The baggage of incoming defections too has been taken care of trying repaying them for their contributions, the biggest of the catches being Jyotiradiya Scindia of MP and Narayan Rane of Maharashtra. MP has been a traditional strong-hold of BJP and Maharashtra having a huge potential to expand. There are huge political expectations from both of them. For the first time the numbers of ministers having no past background of BJP will be remarkable in the Union cabinet and BJP would have to work overtime assimilating them into the ideology and the ethos the party stands for.

UP has been given overwhelming representation of eight seats, that makes sense given not only the upcoming elections but internal political demands and compulsions too. Maharashtra with four entrants, mostly turn-coats, led by Rane puts an aggressive narrative against Shiv Sena. Many in state BJP are apparently unhappy for turn-coats being given ‘uncalled for and needless’ importance. Madhya Pradesh at two too did not get proper numbers. NDA constituents got symbolic representations and Nitish Kumar left the stubbornness of proportional representation for his JD (U), perhaps happier successfully finishing Chirag Paswan of LJP by his own uncle and establishing Pashupati Paras, his own loyal, convincingly in place of Ram Vilas Paswan. Bihar too has a lot of time to wait as of now.  

Newly crafted Ministry of Cooperation, as conceived and envisaged for strengthening the cooperative movement in the country to help and facilitate ‘true people-based movement reaching up to grass-roots’ going under Amit Shah has deep meaning. The pet dream scheme of the Prime Minister would make Amit Shah yet more important in current dispensation. Since the ministry aims at ‘streamline processes for ease of doing business’, it would require coordination of various ministries and there lies the projected importance of the ministry.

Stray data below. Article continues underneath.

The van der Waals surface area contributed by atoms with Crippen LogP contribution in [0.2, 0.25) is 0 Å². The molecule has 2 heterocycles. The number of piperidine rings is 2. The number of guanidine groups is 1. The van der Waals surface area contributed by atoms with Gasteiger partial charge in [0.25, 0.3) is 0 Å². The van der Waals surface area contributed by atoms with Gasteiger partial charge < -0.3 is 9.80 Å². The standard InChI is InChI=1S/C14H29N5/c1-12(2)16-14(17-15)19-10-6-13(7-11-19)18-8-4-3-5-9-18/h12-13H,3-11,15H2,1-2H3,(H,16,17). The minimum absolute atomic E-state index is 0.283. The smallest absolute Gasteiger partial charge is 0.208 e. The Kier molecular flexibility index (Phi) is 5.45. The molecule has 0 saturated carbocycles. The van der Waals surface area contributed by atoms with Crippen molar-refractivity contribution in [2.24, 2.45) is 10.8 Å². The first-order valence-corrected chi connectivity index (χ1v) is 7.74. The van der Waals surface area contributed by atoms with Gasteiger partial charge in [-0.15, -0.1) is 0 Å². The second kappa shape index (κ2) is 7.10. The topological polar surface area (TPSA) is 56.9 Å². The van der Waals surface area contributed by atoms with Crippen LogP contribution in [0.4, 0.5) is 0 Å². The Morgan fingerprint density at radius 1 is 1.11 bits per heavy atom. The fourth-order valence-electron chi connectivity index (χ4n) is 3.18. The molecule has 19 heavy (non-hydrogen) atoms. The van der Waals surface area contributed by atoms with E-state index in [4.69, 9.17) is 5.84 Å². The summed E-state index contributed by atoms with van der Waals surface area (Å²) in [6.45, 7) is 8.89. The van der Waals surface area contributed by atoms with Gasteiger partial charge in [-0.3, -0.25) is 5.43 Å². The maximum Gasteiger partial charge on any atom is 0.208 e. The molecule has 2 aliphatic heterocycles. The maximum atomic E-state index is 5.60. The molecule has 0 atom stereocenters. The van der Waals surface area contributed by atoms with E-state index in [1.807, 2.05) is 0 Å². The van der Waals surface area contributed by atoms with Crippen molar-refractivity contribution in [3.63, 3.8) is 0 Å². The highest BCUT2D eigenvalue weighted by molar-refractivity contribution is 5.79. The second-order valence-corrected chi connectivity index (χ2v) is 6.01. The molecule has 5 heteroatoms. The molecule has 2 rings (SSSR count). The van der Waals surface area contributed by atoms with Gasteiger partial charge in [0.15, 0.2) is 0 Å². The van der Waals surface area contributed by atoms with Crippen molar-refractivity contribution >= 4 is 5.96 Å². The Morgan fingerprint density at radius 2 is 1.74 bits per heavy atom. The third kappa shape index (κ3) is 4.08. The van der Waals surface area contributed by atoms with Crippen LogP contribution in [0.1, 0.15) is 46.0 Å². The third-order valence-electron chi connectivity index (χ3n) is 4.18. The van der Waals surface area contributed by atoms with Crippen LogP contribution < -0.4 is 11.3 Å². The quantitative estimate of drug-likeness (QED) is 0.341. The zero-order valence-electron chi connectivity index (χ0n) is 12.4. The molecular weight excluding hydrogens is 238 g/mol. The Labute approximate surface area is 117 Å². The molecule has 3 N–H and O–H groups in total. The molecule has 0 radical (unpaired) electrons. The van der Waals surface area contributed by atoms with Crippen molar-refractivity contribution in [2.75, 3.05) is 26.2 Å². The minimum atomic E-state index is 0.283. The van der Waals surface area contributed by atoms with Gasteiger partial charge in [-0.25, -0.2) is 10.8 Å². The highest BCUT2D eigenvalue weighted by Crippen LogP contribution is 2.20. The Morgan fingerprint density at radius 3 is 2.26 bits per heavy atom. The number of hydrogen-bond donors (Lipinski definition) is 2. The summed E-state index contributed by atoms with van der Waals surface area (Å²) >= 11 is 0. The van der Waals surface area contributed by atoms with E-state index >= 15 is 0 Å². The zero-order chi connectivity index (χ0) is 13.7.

The shape, quality and outlook of the ministry have been given lot of thought and has come out to seem like a good combined mixture of qualifying factors. The overall impact should be enhanced efficiency, better quality and greater accountability. The fatigue of seven plus years should end and a fresh endeavor appear at each of the sectors – that is the urgent demand of the day. 

Providing representations to cross-section of castes, classes and segments is very important for any ministry. But people of today are not that naïve today – trying appease their aspirations, expectations and egos just before upcoming state elections may have the potential of back-firing too. Why, after all, must they be kept waiting just to be utilized at material times.

The political impacts of all this are all the more important. BJP and its govt have to initiate fresh starts – the freshness of post 2014 is nowhere to be seen both at the party and at the govt levels, even though personal glamour and appeal of the Prime Minister remains intact. The ministers have to be seen and rated on their respective performance and not by the slogans that they invent with each passing day. At the end of the day a no-nuisance performer like Nitin Gadkari will be wide visible to the people.   

The Kamraj Plan of Congress saw many key center ministers – like Jagjivan Ram, Lal Bahdur Shastri, Morarji Desai – leaving their chairs to devote their times to strengthening the party. Many leading Chief Ministers did also follow suit including Kamraj too. Lal Bahadur Shastri was re-inducted and made a clear number two in Nehru’s cabinet. BJP’s scheme of things might have their own ramifications! 



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Views expressed above are the author’s own.